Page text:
• Why not let her? It’ll take a little bit of research as you’ll need to make sure she’s eating the right foods and not missing out on any nutrients. Cook your normal meals and just don’t put meat on her plate, this would work most of the time. With a big of luck, it might just be a phase


  • There are so many alternatives these days. Things like flavoured tofu, sausages, Vege patties veges pastas etc
    Leave the meat out of things
    Fried rice (no bacon)
    If I’m cooking say hamburgers well mine will be a vege burger.
    If I’m cooking tacos then my alternative will be beans rather than mince.
    Curried sausages (Vege sausages)
    A BBQ all the salads and veg but a piece of bbq’d tofu or veg sausage.
    Try cooking more veg options lasagna or spinach & ricotta ravioli.
    If she’s eating alternative she will be fine.
    Include nuts beans legumes.


  • I don’t like to advise parents how to parent – just ensure she has beans, and eggs, protein filled veges (greens) and probably a supplement. Talk to your GP x


  • it is her choice. find meals online


  • Try to use other protein souces in your cooking instead of meat like tofu, legumes, nuts, seeds, eggs and dairy if you use these as a basis then you might not have to cook 2 meals, alternatively get your daughter to cook on those dayscwhere meat is the key component of a meal, she could do a quick omlette or something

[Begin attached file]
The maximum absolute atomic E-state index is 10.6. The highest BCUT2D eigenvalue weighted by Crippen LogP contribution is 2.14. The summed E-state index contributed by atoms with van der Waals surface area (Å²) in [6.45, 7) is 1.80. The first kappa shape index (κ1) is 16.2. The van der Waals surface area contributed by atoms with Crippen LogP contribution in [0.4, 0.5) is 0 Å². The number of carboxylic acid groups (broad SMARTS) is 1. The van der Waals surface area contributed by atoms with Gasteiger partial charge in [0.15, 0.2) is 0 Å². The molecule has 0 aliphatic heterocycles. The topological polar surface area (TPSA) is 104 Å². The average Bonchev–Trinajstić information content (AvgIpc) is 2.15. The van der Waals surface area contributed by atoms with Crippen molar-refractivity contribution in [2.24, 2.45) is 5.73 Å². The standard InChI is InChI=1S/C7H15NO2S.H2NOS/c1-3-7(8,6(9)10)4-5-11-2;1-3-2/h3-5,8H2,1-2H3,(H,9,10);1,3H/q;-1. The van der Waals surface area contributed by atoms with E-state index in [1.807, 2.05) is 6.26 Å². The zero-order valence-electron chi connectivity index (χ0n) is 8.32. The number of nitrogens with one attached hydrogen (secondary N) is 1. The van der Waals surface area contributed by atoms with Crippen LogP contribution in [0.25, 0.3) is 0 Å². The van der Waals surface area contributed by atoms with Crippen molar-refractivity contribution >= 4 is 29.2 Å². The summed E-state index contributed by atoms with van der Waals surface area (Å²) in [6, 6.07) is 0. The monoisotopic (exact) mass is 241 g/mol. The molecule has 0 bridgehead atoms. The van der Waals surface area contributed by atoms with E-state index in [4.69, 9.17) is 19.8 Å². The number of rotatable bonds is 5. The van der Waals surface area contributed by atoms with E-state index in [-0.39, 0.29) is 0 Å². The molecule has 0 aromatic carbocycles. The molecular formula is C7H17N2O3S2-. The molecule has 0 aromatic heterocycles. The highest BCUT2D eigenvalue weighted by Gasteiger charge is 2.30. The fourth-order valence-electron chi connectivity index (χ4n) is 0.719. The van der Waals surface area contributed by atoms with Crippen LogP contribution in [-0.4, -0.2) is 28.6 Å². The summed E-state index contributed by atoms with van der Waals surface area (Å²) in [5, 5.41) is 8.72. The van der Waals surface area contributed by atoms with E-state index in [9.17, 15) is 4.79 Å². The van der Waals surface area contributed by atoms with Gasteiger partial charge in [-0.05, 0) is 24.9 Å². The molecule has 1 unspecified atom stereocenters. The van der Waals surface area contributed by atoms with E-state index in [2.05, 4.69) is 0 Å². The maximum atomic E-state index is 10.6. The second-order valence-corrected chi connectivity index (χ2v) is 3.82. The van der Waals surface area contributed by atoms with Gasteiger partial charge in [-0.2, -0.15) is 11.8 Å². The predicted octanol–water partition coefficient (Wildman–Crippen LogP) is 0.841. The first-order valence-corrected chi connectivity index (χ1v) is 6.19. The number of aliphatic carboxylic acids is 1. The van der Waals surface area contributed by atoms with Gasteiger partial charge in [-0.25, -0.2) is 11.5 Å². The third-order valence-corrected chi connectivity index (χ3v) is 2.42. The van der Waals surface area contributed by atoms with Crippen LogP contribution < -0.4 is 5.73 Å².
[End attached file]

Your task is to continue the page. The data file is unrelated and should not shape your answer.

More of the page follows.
• Vegetarians get heaps of benefits from their diet, proper nutrition is one of them..


  • Yes. I turned vegetarian at 13 and that was 25 years ago. Just support her and help her have a good diet still.


  • Allow her to do it. If she cooks her vegetarian meals herself or cook your meals with the meat in a separate pan and only add it after her food has been taken out


  • Toughie this one, but still, not a chance kiddo. When you are an 17/18, when you have finished with all the dancing(read lotsa exercise), and when your GP, your Gyno, and your dietitian & or nutritionist have examined you, and are all in agreement that that diet is ok at this time, then ok. Our 17y 4m daughter has wanted this for last 9 months. Not a chance said all the professionals including the Psychologist helping with her first eating disorder. Once that was sorted, we sat down and set a plan in motion. Now she is being weaned off red/white meats, and is getting an education on ‘how to’ do this properly. When she understand all the pro’s and con’s, and shows us a responsible attitude towards the matter, she will then have our full support. It is a good diet, but pending exactly ‘which’ of the 4 diets she adopts, it can be very risky especially as a dancer, or as with our daughter, an exercise freak. While their young bodies are demanding a very healthy diet, and still growing and still studying, they need real good food, and not bottle supplements and a fad idea that may not last.


  • You can research online which foods vegetarians need to eat to be healthy and include extras that are easy to prepare with the meal everyone else gets, like eggs are great for iron i think so you can boil eggs and serve with your main meal for an example. My 15 year old is a vegetarian.